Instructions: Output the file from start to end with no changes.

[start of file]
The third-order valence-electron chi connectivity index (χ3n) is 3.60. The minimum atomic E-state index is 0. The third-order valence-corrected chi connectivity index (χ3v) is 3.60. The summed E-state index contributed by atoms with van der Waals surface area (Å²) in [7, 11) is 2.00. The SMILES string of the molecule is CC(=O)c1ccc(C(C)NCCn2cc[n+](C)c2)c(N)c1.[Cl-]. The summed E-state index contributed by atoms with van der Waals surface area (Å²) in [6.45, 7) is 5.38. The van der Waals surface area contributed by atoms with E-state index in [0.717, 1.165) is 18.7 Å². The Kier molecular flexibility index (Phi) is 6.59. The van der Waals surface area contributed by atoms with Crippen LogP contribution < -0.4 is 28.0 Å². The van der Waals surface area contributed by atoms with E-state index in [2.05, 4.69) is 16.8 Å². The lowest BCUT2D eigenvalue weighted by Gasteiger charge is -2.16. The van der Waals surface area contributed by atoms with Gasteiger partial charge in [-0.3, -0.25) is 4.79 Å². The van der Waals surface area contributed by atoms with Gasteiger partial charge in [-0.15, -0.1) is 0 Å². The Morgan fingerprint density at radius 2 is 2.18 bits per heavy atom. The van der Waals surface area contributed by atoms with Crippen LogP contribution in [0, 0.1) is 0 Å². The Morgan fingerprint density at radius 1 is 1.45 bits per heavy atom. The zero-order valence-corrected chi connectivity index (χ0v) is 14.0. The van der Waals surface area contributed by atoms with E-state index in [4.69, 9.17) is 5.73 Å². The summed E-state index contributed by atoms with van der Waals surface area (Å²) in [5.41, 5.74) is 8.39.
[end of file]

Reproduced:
The third-order valence-electron chi connectivity index (χ3n) is 3.60. The minimum atomic E-state index is 0. The third-order valence-corrected chi connectivity index (χ3v) is 3.60. The summed E-state index contributed by atoms with van der Waals surface area (Å²) in [7, 11) is 2.00. The SMILES string of the molecule is CC(=O)c1ccc(C(C)NCCn2cc[n+](C)c2)c(N)c1.[Cl-]. The summed E-state index contributed by atoms with van der Waals surface area (Å²) in [6.45, 7) is 5.38. The van der Waals surface area contributed by atoms with E-state index in [0.717, 1.165) is 18.7 Å². The Kier molecular flexibility index (Phi) is 6.59. The van der Waals surface area contributed by atoms with Crippen LogP contribution < -0.4 is 28.0 Å². The van der Waals surface area contributed by atoms with E-state index in [2.05, 4.69) is 16.8 Å². The lowest BCUT2D eigenvalue weighted by Gasteiger charge is -2.16. The van der Waals surface area contributed by atoms with Gasteiger partial charge in [-0.3, -0.25) is 4.79 Å². The van der Waals surface area contributed by atoms with Gasteiger partial charge in [-0.15, -0.1) is 0 Å². The Morgan fingerprint density at radius 2 is 2.18 bits per heavy atom. The van der Waals surface area contributed by atoms with Crippen LogP contribution in [0, 0.1) is 0 Å². The Morgan fingerprint density at radius 1 is 1.45 bits per heavy atom. The zero-order valence-corrected chi connectivity index (χ0v) is 14.0. The van der Waals surface area contributed by atoms with E-state index in [4.69, 9.17) is 5.73 Å². The summed E-state index contributed by atoms with van der Waals surface area (Å²) in [5.41, 5.74) is 8.39.